2. Managing cancer as a chronic condition. National Comprehensive Cancer Network website. nccn.org/patients/resources/life_after_cancer/managing.aspx. Accessed October 11, 2018.
  3. Managing cancer as a chronic illness. American Cancer Society website.
    cancer.org/treatment/survivorship-during-and-after-treatment/when-cancer-doesnt-go-away.html. Updated February 12, 2016. Accessed October 11, 2018.
  4. NCCN Clinical Practice Guidelines in Oncology. Chronic Lymphocytic Leukemia/Small Lymphocytic Lymphoma, version 2.2019. National Comprehensive Cancer Network website. nccn.org/professionals/physician_gls/pdf/cll.pdf. Updated October 5, 2018. Accessed October 18, 2018.
  5. Burger JA, O’Brien S. Evolution of CLL treatment – from chemoimmunotherapy to targeted and individualized therapy. Nat Rev Clin Oncol. 2018;15(8):510-527. doi: 10.1038/s41571-018-0037-8.
  6. About chronic lymphocytic leukemia. American Cancer Society website.cancer.org/content/dam/CRC/PDF/Public/8679.00.pdf. Updated May 10, 2018. Accessed July 18, 2018.
  7. Burger JA, Tedeschi A, Barr PM, et al; RESONATE-2 Investigators. Ibrutinib as initial therapy for patients with chronic lymphocytic leukemia. N Engl J Med. 2015;373(25):2425-2437. doi: 10.1056/NEJMoa1509388.
  8. Byrd JC, Furman RR, Coutre SE, et al. Targeting BTK with ibrutinib in relapsed chronic lymphocytic leukemia. N Engl J Med. 2013;369(1):32-42. doi: 10.1056/NEJMoa1215637.
  9. Furman RR, Sharman JP, Coutre SE, et al. Idelalisib and rituximab in relapsed chronic lymphocytic leukemia. N Engl J Med. 2014;370(11):997-1007. doi: 10.1056/NEJMoa1315226.
  10. Roberts AW, Davids MS, Pagel JM, et al. Targeting BCL2 with venetoclax in relapsed chronic lymphocytic leukemia. N Engl J Med. 2016;374(4):311-322. doi: 10.1056/NEJMoa1513257.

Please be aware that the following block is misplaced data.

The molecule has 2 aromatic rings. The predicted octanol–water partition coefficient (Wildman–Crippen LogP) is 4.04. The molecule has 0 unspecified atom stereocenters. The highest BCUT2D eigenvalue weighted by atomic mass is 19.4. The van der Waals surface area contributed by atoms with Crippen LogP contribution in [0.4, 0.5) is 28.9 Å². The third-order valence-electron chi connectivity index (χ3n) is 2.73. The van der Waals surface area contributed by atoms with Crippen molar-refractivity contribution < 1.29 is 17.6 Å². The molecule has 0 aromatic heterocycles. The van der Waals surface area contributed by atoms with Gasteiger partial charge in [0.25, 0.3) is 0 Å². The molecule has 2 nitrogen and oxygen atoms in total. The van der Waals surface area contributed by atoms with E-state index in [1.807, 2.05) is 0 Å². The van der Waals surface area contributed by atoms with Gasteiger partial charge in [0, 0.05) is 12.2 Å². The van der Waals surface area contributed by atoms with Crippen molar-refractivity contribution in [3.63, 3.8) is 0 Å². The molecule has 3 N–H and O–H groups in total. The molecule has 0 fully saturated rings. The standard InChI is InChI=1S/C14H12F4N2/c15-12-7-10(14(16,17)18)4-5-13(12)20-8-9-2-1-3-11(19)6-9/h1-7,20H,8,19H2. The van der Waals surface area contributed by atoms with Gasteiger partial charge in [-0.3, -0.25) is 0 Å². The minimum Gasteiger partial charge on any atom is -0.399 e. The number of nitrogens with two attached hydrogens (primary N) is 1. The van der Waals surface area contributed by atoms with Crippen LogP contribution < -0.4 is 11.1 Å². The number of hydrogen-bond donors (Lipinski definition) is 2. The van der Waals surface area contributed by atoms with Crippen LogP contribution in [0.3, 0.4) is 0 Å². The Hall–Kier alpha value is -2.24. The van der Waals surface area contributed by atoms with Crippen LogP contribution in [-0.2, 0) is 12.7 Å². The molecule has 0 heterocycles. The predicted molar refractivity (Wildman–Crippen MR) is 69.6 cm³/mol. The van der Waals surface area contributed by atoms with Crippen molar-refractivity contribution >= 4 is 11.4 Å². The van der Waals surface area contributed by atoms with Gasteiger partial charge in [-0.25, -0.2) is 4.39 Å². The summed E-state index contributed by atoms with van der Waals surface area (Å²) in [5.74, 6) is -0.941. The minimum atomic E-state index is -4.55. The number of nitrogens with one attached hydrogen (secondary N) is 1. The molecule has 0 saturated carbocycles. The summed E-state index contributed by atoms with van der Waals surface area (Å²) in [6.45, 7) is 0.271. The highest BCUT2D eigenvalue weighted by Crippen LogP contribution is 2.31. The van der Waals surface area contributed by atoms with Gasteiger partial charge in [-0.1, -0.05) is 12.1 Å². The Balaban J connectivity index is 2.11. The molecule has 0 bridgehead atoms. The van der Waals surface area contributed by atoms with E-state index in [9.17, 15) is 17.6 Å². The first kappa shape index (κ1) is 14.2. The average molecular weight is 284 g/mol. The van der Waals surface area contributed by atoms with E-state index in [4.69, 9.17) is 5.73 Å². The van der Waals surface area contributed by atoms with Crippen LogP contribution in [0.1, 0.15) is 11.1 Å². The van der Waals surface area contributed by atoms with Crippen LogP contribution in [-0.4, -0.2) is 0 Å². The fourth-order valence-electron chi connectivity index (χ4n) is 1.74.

11. Flinn IW, Hillmen P, Montillo M, et al. The phase 3 DUO trial: duvelisib versus ofatumumab in relapsed and refractory CLL/SLL [published online October 4, 2018]. Blood. doi: 10.1182/blood-2018-05-850461.
  12. Hillmen P, Robak T, Janssens A, et al; COMPLEMENT 1 Study Investigators. Chlorambucil plus ofatumumab versus chlorambucil alone in previously untreated patients with chronic lymphocytic leukaemia (COMPLEMENT 1): a randomised, multicentre, open-label phase 3 trial. Lancet. 2015;385(9980):1873-1883. doi: 10.1016/S0140-6736(15)60027-7.
  13. Wierda WG, Kipps TJ, Mayer J, et al; Hx-CD20-406 Study Investigators. Ofatumumab as single-agent CD20 immunotherapy in fludarabine-refractory chronic lymphocytic leukemia. J Clin Oncol. 2010;28(10):1749-1755. doi: 10.1200/JCO.2009.25.3187.
  14. Goede V, Fischer K, Busch R, et al. Obinutuzumab plus chlorambucil in patients with CLL and coexisting conditions. N Engl J Med. 2014;370(12):1101-1110. doi: 10.1056/NEJMoa1313984.
  15. Furman RR, Allan JN, Howes AJ, Mahler M, Wildgust MA. Comparing overall survival (OS) outcomes in patients with newly diagnosed chronic lymphocytic leukemia (CLL) with normal life expectancy. J Clin Oncol. 2016;34(3 suppl):7. doi: 10.1200/jco.2016.34.3_suppl.7.
  16. Goede V, Fischer K, Engelke A, et al. Obinutuzumab as frontline treatment of chronic lymphocytic leukemia: updated results of the CLL11 study. Leukemia. 2015;29(7):1602-1604. doi: 10.1038/leu.2015.14.
  17. Imbruvica [prescribing information]. Sunnyvale, CA: Pharmacyclics LLC; 2018. imbruvica.com/docs/librariesprovider7/default-document-library/prescribing-information.pdf. Accessed November 7, 2018.
  18. Byrd JC, Brown JR, O’Brien S, et al; RESONATE Investigators. Ibrutinib versus ofatumumab in previously treated chronic lymphoid leukemia. N Engl J Med. 2014;371(3):213-223. doi: 10.1056/NEJMoa1400376.